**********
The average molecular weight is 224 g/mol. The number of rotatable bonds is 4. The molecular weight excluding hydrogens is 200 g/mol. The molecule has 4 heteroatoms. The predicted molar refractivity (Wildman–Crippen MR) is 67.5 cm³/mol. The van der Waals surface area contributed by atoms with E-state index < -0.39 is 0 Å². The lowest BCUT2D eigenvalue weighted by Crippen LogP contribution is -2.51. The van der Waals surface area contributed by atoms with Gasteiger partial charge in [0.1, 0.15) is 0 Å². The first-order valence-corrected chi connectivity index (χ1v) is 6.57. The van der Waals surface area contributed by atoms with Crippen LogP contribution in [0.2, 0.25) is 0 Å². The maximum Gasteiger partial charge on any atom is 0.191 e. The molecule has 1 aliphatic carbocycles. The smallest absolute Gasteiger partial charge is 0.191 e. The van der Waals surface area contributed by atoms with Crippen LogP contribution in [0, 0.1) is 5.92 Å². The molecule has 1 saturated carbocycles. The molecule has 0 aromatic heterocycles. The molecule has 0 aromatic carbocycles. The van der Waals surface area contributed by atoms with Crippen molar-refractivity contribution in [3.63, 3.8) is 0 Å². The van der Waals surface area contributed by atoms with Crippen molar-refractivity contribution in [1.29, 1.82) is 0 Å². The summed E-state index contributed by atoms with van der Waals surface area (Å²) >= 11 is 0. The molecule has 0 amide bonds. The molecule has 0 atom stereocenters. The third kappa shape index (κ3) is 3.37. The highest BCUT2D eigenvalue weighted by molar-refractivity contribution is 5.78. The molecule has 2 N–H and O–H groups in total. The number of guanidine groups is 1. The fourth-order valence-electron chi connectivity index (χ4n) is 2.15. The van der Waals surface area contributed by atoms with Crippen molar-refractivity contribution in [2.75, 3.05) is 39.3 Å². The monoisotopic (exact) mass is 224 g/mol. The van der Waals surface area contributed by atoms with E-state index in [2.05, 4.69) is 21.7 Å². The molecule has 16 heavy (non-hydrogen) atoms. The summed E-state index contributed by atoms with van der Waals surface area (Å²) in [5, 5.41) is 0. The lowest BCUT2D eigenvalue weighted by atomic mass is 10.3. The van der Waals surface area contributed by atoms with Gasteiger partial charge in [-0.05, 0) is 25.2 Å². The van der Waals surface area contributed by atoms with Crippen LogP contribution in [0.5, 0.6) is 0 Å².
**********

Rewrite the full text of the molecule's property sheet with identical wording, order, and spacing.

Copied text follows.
The average molecular weight is 224 g/mol. The number of rotatable bonds is 4. The molecular weight excluding hydrogens is 200 g/mol. The molecule has 4 heteroatoms. The predicted molar refractivity (Wildman–Crippen MR) is 67.5 cm³/mol. The van der Waals surface area contributed by atoms with E-state index < -0.39 is 0 Å². The lowest BCUT2D eigenvalue weighted by Crippen LogP contribution is -2.51. The van der Waals surface area contributed by atoms with Gasteiger partial charge in [0.1, 0.15) is 0 Å². The first-order valence-corrected chi connectivity index (χ1v) is 6.57. The van der Waals surface area contributed by atoms with Crippen LogP contribution in [0.2, 0.25) is 0 Å². The maximum Gasteiger partial charge on any atom is 0.191 e. The molecule has 1 aliphatic carbocycles. The smallest absolute Gasteiger partial charge is 0.191 e. The van der Waals surface area contributed by atoms with Crippen LogP contribution in [0, 0.1) is 5.92 Å². The molecule has 1 saturated carbocycles. The molecule has 0 aromatic heterocycles. The molecule has 0 aromatic carbocycles. The van der Waals surface area contributed by atoms with Crippen molar-refractivity contribution in [3.63, 3.8) is 0 Å². The van der Waals surface area contributed by atoms with Crippen molar-refractivity contribution in [1.29, 1.82) is 0 Å². The summed E-state index contributed by atoms with van der Waals surface area (Å²) >= 11 is 0. The molecule has 0 amide bonds. The molecule has 0 atom stereocenters. The third kappa shape index (κ3) is 3.37. The highest BCUT2D eigenvalue weighted by molar-refractivity contribution is 5.78. The molecule has 2 N–H and O–H groups in total. The number of guanidine groups is 1. The fourth-order valence-electron chi connectivity index (χ4n) is 2.15. The van der Waals surface area contributed by atoms with Crippen molar-refractivity contribution in [2.75, 3.05) is 39.3 Å². The monoisotopic (exact) mass is 224 g/mol. The van der Waals surface area contributed by atoms with E-state index in [2.05, 4.69) is 21.7 Å². The molecule has 16 heavy (non-hydrogen) atoms. The summed E-state index contributed by atoms with van der Waals surface area (Å²) in [5, 5.41) is 0. The lowest BCUT2D eigenvalue weighted by atomic mass is 10.3. The van der Waals surface area contributed by atoms with Gasteiger partial charge in [-0.05, 0) is 25.2 Å². The van der Waals surface area contributed by atoms with Crippen LogP contribution in [0.5, 0.6) is 0 Å².